Knitting has a lot of rules. You must do this, you can't do that — so many strict rules to follow! If you're a stickler for knitting rules and feel comfortable following them, then go for it.
But if you're like me and don't always like to stick to the rules, that's ok, too. Knitting rules can be stressful, and sometimes we focus so much on the rules that we lose our creativity in the process.
Here are just a few knitting rules that it's OK to break sometimes. Shhh, we won't tell the knitting police if you won't!
Don't plan to swatch or block this Cromwell Court Afghan Kit ? We won't tell!
Rule: Always block your finished pieces.
Don't get me wrong. Blocking is totally important for some projects like lace shawls, socks, and garments. But I almost never block other types of projects like amigurumi and cup cozies. If it's not a garment and the shape doesn't matter to you, don't feel pressured to block.
Rule: Check your gauge.
Like blocking, I do check my gauge for garments, but I don't check my gauge if I'm knitting something where size doesn't matter as much. Confession: I almost never check gauge for things like scarves. In fact, sometimes it's ok to ignore gauge and use your own judgment on yarn weight and needle sizes. Why not experiment?
Rule: Complete one project before beginning another.
To this rule I say, "Ha!" Not everyone has the same creative process. Some of us like to complete one project before beginning another, but some of us need multiple projects on our plates to keep that creativity going. I have at least three projects going on at once, and the only thing that forces me to complete one is if I need the needles for yet another project.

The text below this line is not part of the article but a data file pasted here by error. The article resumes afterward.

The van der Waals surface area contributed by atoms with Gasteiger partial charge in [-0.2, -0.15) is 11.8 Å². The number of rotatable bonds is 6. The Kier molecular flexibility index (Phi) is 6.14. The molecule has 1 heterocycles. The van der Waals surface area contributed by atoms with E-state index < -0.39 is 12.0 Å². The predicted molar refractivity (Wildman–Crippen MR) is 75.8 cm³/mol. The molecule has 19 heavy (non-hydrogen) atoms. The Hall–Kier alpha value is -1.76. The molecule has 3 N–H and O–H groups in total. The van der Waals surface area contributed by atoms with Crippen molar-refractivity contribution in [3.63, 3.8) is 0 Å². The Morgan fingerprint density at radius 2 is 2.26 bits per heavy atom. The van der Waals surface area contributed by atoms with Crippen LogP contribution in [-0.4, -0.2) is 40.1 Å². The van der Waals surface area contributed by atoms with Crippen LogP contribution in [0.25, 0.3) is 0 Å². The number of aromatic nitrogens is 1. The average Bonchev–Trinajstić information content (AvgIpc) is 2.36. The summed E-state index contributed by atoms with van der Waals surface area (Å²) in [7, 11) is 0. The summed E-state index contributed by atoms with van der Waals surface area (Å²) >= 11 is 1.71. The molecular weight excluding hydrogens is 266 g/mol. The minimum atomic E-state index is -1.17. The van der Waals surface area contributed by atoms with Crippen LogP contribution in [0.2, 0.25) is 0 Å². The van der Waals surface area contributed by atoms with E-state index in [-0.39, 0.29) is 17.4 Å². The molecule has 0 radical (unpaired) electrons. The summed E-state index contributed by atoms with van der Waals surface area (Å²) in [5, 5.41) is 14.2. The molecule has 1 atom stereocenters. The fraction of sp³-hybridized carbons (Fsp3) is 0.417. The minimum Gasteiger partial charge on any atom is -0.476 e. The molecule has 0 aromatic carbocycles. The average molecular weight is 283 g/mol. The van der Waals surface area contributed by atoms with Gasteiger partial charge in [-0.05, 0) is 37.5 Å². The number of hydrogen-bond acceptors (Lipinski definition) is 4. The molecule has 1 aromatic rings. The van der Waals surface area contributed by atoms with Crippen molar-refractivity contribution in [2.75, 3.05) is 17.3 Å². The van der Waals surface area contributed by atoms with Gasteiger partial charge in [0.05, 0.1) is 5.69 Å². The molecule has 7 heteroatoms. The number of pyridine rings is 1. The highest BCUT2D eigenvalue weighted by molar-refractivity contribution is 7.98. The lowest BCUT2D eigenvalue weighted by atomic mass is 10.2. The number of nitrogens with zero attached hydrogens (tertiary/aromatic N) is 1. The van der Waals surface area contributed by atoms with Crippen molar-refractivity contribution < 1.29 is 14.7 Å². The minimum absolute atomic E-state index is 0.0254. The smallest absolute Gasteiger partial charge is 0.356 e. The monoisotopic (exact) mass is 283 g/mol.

Photo via Bluprint instructor Amy Detjen
Rule: Never knit a sweater for your partner.
I read this when I first started knitting, and I don't think it's a good rule. In reality, the rule should really be something more like "Don't knit a gift for anyone who doesn't understand the complexities of knitting." We've all been in that situation when we spend hours on a handmade gift that just ends up in a donation pile. But if you have a partner who knows how much time -- and love -- you're putting into the stitches, then I think you should ignore the rule.
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Photo via Bluprint member ambah obrien
Rule: Don't watch TV while you knit.
I'd say this rule applies to only about half of the projects I'm working on. If the pattern is easy enough, you can even master knitting without looking. If you break this rule, too, be sure to check out the best knitting patterns to stitch while watching TV .
Rule: Seasoned knitters shouldn't bother with acrylic yarn.
Raise your hand if you're a yarn snob! There's a time and a place for acrylic yarn , in my opinion. Some knitters would faint at the idea of using an inexpensive acrylic yarn from a chain store. But I use inexpensive yarns for all kinds of things including tote bags, knitted jewelry, and even home decor projects. Would I want to knit up a very special sweater in one of those yarns? Probably not. But I can find all sorts of other uses for them!
Rule: Never tie a knot in your yarn.
So many knitters have gasped at me over the years for tying knots in my yarn , whether it's when I'm changing colors or just joining a new ball of yarn. I do not see the big deal about tying knots unless the knots are going to be visible, and I know a lot of other knitters feel the same way. I feel much more secure tying a knot there than just weaving it in and crossing my fingers that it never unravels.